28 There are simple, proven, affordable structures that exist right now and could have a dramatic, widespread impact on schools and achievementin virtually any school. An astonishing level of agreement has emerged on this point --Mike Schmoker, 2004

29 Schools Do Make a Difference Effective Schools Research of Ron Edmonds, Larry Lezotte, Wilbur Brookover, Michael Rutter, and others concluded that: All Children Can Learn Schools control the factors to assure that students master the core of the curriculum

30 Schools Do Make a Difference An analysis of research conducted over a thirty-five year period demonstrates that schools that are highly effective produce results that almost entirely overcome the effects of student backgrounds Robert Marzano, What Works in Schools, 2003

31 Schools Do Make a Difference 90/90/90 Schools --Doug Reeves

32 Then why arent most schools getting these results? We must stop doing what we have done for 100 years…

33 Our Dilemma: Our traditional US school system was not designed to ensure that all students learn at high levels

34 Traditional US school system: -- Professional isolation (1 room schoolhouse) -- Failure is OK… -- Few students went to college (10-15%) -- Our job was to sort students (bell curve)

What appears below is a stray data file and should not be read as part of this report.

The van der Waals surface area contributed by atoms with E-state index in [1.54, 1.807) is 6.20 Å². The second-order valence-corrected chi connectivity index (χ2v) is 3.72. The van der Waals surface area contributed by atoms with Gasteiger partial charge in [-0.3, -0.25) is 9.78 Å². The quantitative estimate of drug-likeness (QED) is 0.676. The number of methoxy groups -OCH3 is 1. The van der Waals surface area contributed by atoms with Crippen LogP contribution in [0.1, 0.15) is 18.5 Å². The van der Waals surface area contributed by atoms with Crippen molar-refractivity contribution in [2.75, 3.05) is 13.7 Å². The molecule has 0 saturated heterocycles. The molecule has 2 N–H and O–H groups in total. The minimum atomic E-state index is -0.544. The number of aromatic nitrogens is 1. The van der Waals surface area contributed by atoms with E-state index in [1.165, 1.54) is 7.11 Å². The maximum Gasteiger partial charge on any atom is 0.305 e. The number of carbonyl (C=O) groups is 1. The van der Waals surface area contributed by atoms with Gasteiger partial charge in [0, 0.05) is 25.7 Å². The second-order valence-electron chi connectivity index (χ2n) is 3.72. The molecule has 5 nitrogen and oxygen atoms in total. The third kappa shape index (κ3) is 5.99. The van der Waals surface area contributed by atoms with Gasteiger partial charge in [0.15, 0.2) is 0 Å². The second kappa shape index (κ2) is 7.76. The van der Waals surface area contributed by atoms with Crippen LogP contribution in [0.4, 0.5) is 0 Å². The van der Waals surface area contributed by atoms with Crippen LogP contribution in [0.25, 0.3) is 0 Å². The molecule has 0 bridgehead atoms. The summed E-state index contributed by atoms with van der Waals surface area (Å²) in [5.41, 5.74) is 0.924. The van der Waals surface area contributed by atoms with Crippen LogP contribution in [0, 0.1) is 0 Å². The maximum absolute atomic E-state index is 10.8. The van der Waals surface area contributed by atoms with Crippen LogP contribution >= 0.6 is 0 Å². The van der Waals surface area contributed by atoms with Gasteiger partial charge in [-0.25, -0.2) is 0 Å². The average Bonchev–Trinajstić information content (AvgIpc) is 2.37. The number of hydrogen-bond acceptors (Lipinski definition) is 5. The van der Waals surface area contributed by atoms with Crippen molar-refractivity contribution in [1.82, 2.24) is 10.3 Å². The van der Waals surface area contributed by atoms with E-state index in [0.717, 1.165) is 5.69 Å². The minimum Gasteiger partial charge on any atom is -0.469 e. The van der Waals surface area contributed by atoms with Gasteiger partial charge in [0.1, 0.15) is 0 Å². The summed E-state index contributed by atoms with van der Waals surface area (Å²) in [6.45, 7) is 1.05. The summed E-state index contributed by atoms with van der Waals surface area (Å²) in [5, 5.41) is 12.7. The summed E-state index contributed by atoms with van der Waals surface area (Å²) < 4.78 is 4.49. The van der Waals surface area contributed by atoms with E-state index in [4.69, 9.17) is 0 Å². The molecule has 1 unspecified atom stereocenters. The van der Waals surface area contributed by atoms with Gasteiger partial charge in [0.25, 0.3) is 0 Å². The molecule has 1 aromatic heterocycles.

35 Agricultural Jobs in America In 1870, half of the US population was employed in agriculture. As of 2006, less than 1% of the population is directly employed in agriculture.

36 Agricultural Jobs in America As of 2004, the median hourly income was $7.70 for farmworkers planting, growing and harvesting crops.

37 US Manufacturing Jobs: Fifty years ago, a third of U.S. employees worked in factories. Today, a little more than one-tenth of the nation's 131 million workers are employed by manufacturing firms. --USA Today

38 US Manufacturing Jobs: 1950: 34% 2002: 13% --USA Today

39 Pension Benefits: Pensions are becoming a thing of the past… Rene Syler Pension Promises: The Death of the American Dream?

40 Health Benefits: --Nearly 47 million Americans, or 16 percent of the population, were without health insurance in 2005. The number of uninsured rose 2.2 million between 2005 and 2006. --Over 8 in 10 uninsured people come from working families - almost 70 percent from families with one or more full-time workers

41 "We embrace explicitly the proposition that effective practice and popular practice are very likely two different things." - Dr. Douglas Reeves